In 2007, before the current economic crisis, the decline had “grown to alarming proportions.” It’s always that way for Israeli Arabs. Now, more than ever, it affects Jews, especially the elderly, holocaust survivors, immigrants, ultra-orthodox, single parents, families with four or more children, and Israeli workers (the working poor) struggling to get by in a nation less caring for their needs.

The result brings disturbing headlines like:

  • Half a million children living in poverty – report;”
  • 1 in 5 below poverty line, NII reports” – Israel’s National Insurance Institute; and
  • Jerusalem top(s) list of cities with poor families.”

Now it’s worse according to a February 2009 NII study showing:

  • one-third of Israeli children (774,400) living in poverty-stricken families;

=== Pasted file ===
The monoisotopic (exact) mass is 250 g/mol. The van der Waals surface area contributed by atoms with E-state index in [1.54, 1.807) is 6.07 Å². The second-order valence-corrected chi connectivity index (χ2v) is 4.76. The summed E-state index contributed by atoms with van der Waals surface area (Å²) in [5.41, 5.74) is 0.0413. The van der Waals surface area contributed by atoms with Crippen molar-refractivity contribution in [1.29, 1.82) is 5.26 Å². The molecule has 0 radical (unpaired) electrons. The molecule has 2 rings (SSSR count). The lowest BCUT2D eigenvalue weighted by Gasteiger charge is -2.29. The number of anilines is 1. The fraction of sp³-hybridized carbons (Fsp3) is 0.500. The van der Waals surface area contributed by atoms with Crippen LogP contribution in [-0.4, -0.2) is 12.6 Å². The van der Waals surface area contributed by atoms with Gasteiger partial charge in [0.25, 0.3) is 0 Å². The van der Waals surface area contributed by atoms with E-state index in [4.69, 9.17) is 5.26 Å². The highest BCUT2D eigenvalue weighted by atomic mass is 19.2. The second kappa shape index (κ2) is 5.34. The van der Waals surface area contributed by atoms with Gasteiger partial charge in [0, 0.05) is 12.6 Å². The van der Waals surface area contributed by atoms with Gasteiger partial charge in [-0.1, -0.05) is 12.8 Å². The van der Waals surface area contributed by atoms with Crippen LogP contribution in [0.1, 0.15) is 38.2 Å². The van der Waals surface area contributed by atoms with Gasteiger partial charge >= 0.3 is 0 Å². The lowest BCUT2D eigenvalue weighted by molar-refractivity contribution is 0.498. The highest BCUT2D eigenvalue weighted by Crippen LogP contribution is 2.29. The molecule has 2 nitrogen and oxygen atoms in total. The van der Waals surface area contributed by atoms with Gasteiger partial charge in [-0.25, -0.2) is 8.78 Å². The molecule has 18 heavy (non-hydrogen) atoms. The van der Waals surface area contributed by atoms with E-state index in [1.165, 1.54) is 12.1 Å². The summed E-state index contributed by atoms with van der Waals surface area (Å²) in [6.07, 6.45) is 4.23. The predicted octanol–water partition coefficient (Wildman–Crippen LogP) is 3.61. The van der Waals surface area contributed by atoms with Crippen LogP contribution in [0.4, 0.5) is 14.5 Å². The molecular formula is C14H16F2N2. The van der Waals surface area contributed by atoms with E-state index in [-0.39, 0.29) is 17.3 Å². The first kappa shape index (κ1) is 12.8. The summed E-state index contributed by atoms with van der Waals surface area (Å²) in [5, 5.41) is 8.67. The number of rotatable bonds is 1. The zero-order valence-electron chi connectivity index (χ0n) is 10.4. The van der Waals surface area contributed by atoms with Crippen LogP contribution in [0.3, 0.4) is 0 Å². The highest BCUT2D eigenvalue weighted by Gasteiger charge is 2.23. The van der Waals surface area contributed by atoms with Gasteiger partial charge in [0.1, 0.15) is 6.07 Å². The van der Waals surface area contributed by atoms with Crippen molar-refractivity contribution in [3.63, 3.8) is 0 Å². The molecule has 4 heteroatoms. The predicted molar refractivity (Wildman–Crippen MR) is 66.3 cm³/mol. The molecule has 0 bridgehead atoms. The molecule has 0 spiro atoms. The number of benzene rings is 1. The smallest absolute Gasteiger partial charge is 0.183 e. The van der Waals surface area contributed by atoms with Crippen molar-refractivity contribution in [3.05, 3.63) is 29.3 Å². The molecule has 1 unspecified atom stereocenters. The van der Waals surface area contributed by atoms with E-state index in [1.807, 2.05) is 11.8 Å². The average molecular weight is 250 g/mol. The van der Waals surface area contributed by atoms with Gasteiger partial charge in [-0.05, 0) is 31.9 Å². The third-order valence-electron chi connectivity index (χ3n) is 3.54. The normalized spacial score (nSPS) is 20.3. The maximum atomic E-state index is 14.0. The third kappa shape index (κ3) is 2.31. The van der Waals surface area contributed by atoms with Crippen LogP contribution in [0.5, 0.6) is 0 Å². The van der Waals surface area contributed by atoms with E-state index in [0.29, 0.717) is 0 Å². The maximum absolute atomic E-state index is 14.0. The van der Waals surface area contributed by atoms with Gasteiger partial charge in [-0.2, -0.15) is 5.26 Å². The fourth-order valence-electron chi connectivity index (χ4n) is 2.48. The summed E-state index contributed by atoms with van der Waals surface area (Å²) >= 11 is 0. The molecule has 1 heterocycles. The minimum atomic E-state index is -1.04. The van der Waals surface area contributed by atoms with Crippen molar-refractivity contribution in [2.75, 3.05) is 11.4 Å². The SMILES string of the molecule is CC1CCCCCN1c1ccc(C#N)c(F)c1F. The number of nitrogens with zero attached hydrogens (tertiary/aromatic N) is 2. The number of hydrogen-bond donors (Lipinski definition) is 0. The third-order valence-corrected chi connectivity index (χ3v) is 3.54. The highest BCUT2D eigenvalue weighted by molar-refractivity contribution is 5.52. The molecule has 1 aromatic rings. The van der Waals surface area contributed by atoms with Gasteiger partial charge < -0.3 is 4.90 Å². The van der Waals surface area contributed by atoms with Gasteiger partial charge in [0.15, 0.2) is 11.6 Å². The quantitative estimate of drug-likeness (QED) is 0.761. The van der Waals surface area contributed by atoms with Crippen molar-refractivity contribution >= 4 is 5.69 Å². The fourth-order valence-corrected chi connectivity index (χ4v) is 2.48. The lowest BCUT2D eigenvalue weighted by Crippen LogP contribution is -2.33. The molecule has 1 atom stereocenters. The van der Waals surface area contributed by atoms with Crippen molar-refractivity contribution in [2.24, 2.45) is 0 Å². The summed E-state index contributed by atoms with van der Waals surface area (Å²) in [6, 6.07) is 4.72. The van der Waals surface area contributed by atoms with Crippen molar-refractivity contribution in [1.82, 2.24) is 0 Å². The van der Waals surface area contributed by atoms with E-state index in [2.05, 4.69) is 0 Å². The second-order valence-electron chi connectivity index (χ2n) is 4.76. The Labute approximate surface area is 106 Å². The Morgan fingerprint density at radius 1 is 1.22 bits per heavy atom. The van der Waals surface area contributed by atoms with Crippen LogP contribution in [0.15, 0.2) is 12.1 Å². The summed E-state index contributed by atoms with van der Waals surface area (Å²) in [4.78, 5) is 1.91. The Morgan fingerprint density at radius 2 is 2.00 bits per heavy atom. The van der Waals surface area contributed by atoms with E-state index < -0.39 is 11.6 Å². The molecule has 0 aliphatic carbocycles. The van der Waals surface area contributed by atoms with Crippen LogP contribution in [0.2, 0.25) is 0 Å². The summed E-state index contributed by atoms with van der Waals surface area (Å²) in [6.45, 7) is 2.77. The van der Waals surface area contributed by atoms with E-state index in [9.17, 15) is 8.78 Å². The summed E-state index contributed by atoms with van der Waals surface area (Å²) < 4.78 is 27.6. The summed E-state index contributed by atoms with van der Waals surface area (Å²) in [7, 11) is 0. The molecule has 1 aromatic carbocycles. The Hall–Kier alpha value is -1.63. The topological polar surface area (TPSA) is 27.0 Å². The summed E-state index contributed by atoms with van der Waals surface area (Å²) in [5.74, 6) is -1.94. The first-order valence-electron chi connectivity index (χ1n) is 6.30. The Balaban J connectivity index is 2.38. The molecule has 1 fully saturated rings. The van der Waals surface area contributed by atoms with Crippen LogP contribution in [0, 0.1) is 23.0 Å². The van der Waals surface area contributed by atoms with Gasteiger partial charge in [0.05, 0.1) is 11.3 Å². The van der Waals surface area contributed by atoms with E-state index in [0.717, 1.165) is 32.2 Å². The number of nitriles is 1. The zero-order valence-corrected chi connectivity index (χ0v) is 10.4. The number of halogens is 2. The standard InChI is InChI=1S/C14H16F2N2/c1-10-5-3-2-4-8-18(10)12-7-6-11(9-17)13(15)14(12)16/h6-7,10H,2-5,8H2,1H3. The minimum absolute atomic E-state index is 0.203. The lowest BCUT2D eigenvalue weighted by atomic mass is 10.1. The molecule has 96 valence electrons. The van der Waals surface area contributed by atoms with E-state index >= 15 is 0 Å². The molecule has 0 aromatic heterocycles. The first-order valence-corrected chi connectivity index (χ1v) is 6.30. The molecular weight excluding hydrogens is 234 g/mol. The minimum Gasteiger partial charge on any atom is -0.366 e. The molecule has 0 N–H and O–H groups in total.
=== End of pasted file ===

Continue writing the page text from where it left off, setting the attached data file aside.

• one-fourth of Israeli households with children impoverished;
  • another 39,000 single-parent poor families;
  • 44% of all families needy enough to receive NII stipends;
  • over 400,000 families suffering from “nutritional insecurity,” a euphemism for hunger meaning they skip meals, eat less, some days not at all, and have nutritionally deficient diets high in carbohydrates and low in fruits, vegetables, dairy products, and protein-rich foods.

Israeli streets highlight the problem – 1,000 or more daily at soup kitchens for a hot meal; older men and women picking through garbage in larger cities; and growing numbers of Israeli Jews joining the ranks of the impoverished as social benefits erode at a time of greater need. Like America, Israel no longer cares.

Overall, the conclusion is clear. Arabs never had rights in Israel, but increasingly, social benefits, human rights, and essential ones are denied Jews in a society no longer caring. The result is a nation looking more like America that looks more like a banana republic under a president, congress, and corporate community eroding its few remaining freedoms on the way to ending them all. (daily.pk)

%d bloggers like this: